The political turmoil of 2011 and the subsequent economic recession played into the place’s closure, but it wasn’t the sole factor. Another reason was Ayman’s own discontent which stemmed from the innermost layer of his heart; his faith and his family. Baky has been heading a small bible study group of teenagers called Alpha which integrates the teachings of the bible into sports since 2011. One day, while he was at a camp, a young boy went up to him and asked, “How are you supposed to be leading a group of boys like this and talking about Jesus and the bible and everything and you own Tamarai?” This got him thinking so he talked to his wife and his priest and after a great deal of soul searching, he summoned his resolve and decided to step down. “I began – not that it’s wrong or like a sin or anything – to see that my social status doesn’t fit in the nightlife business anymore. One, I have kids who are going to grow up and I don’t want them to know – I started off like that, but I don’t want to continue like that. Two, my image around the teenagers who look up to me,” he explained.
Business is very much a family affair to Baky - when he founded Baky Hospitality, the company that owns both Sachi and Kazoku, he made sure his wife Tina was involved in every single detail of his projects and he credits her as a huge source of support in all his business endeavours. In fact, he named his new restaurant Kazoku (Japanese for family) in honour of not only his own family, but of his staff and customers as well. “These guys working with us need to feel a sense of ownership as well, and the more they feel a sense of ownership to the brand, the more loyal they will be and the more effort they will put in hospitality. […] I don’t want to take any credit for this success, there’s a full team behind it, a very loyal team, very young and what makes a successful place is not the owner, it’s the people who come on a regular basis,” he elaborated.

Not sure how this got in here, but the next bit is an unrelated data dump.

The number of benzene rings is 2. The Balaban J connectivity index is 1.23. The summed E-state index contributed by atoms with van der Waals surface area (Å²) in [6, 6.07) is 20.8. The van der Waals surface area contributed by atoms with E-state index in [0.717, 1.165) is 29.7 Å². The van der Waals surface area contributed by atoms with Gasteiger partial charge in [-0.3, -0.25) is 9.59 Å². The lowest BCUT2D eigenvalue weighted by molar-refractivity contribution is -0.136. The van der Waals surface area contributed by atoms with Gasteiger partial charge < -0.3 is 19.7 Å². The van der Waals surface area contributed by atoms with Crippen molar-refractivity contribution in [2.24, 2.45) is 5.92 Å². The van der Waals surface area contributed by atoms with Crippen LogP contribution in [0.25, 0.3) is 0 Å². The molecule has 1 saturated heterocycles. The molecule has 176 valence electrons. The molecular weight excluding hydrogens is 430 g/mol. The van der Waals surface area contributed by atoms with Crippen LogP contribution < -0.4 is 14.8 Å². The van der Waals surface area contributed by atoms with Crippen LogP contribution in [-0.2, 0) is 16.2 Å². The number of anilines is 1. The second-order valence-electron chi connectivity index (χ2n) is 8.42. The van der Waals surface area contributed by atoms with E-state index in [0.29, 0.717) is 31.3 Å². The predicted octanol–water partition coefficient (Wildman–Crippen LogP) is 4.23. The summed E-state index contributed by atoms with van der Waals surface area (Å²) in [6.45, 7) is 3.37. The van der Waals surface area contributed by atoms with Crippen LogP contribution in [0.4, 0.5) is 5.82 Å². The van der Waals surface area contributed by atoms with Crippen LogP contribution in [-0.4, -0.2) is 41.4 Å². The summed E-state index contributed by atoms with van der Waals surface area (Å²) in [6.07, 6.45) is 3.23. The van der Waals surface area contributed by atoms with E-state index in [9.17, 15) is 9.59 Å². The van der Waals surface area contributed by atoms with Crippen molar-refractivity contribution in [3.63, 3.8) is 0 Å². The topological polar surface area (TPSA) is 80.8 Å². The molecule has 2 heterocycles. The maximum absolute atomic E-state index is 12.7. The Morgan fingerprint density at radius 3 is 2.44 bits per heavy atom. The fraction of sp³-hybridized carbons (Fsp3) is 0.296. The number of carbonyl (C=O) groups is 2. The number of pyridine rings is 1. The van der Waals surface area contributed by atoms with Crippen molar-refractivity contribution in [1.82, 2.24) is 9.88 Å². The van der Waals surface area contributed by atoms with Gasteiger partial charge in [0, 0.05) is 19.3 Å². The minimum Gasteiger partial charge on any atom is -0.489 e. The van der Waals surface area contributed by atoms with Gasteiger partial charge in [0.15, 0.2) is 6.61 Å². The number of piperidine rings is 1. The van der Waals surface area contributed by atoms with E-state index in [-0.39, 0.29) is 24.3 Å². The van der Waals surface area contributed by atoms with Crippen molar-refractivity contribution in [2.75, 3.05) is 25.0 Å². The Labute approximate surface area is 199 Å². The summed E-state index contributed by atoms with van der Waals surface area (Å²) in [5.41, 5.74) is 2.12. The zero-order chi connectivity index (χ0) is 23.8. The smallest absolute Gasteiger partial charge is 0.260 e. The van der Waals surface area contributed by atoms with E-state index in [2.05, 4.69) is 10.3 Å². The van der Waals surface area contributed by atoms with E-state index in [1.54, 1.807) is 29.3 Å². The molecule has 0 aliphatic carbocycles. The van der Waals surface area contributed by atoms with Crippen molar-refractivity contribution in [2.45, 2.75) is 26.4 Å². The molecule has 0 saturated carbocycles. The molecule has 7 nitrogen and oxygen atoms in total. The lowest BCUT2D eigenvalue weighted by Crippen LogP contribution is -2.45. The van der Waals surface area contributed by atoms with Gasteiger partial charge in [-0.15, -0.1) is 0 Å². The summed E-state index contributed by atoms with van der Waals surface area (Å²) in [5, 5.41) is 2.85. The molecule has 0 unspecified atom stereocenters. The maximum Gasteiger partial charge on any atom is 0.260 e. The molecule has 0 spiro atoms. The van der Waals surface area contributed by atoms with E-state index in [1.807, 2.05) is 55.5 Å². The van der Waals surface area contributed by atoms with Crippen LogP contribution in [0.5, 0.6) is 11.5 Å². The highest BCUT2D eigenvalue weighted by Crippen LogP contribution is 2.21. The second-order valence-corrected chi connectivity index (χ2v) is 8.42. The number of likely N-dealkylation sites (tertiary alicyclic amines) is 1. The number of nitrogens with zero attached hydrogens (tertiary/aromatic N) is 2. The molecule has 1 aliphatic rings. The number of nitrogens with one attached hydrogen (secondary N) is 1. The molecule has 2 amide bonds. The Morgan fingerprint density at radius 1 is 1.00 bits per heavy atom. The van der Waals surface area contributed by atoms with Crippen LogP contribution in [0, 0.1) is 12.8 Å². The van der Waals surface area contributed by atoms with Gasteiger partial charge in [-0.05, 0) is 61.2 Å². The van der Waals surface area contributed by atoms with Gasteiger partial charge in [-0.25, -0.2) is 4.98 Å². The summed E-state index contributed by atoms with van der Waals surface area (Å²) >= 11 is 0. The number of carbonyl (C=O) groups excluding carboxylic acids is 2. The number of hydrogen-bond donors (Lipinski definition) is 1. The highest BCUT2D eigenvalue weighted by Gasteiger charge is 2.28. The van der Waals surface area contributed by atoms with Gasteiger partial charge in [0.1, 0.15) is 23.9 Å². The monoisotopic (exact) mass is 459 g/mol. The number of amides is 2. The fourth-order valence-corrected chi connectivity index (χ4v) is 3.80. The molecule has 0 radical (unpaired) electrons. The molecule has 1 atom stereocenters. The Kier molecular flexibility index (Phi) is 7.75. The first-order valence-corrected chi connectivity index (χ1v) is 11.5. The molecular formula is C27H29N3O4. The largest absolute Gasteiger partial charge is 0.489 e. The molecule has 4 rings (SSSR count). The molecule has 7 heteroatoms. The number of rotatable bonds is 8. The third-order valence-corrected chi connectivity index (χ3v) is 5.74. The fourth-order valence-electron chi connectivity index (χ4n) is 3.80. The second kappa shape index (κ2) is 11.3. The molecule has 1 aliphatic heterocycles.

What I have come to understand about Baky is that, unlike many ‘socialites’, he is not an empty hollow shell of a human being, talking to him is not like talking to an ice sculpture, there is actually someone home. He is just a salt-of-the-earth, solid family guy whose favorite Saturday meal is Spaghetti Bolognese and breaded fried chicken!
You can check out Kazoku on Instagram @kazokuegypt.
Photo shoot by MO4 Network's MO4 Productions. Photography by Ahmed Najeeb.